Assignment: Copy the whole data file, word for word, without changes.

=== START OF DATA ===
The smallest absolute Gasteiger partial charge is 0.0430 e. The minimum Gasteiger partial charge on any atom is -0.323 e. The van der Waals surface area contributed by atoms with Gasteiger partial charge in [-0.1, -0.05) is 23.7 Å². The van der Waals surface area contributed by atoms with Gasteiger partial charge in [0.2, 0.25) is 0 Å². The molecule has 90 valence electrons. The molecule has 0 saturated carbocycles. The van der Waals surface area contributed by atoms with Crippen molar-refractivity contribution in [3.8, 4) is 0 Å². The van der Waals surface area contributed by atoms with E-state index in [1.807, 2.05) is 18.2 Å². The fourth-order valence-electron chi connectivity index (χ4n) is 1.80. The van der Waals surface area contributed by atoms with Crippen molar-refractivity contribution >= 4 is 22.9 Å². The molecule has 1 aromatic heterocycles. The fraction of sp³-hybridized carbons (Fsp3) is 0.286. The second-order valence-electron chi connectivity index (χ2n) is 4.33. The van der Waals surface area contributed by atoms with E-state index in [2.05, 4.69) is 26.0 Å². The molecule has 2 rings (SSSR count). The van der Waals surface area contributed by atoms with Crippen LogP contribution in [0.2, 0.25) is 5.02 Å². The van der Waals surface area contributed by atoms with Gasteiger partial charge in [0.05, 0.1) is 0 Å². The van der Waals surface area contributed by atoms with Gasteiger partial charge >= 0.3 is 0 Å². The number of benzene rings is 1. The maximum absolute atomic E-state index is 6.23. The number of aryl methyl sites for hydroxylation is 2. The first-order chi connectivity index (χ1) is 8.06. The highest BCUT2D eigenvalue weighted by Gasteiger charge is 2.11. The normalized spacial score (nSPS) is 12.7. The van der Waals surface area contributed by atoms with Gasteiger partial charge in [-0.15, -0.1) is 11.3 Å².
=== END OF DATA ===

The smallest absolute Gasteiger partial charge is 0.0430 e. The minimum Gasteiger partial charge on any atom is -0.323 e. The van der Waals surface area contributed by atoms with Gasteiger partial charge in [-0.1, -0.05) is 23.7 Å². The van der Waals surface area contributed by atoms with Gasteiger partial charge in [0.2, 0.25) is 0 Å². The molecule has 90 valence electrons. The molecule has 0 saturated carbocycles. The van der Waals surface area contributed by atoms with Crippen molar-refractivity contribution in [3.8, 4) is 0 Å². The van der Waals surface area contributed by atoms with E-state index in [1.807, 2.05) is 18.2 Å². The fourth-order valence-electron chi connectivity index (χ4n) is 1.80. The van der Waals surface area contributed by atoms with Crippen molar-refractivity contribution >= 4 is 22.9 Å². The molecule has 1 aromatic heterocycles. The fraction of sp³-hybridized carbons (Fsp3) is 0.286. The second-order valence-electron chi connectivity index (χ2n) is 4.33. The van der Waals surface area contributed by atoms with E-state index in [2.05, 4.69) is 26.0 Å². The molecule has 2 rings (SSSR count). The van der Waals surface area contributed by atoms with Crippen LogP contribution in [0.2, 0.25) is 5.02 Å². The van der Waals surface area contributed by atoms with Gasteiger partial charge in [0.05, 0.1) is 0 Å². The van der Waals surface area contributed by atoms with Gasteiger partial charge >= 0.3 is 0 Å². The number of benzene rings is 1. The maximum absolute atomic E-state index is 6.23. The number of aryl methyl sites for hydroxylation is 2. The first-order chi connectivity index (χ1) is 8.06. The highest BCUT2D eigenvalue weighted by Gasteiger charge is 2.11. The normalized spacial score (nSPS) is 12.7. The van der Waals surface area contributed by atoms with Gasteiger partial charge in [-0.15, -0.1) is 11.3 Å².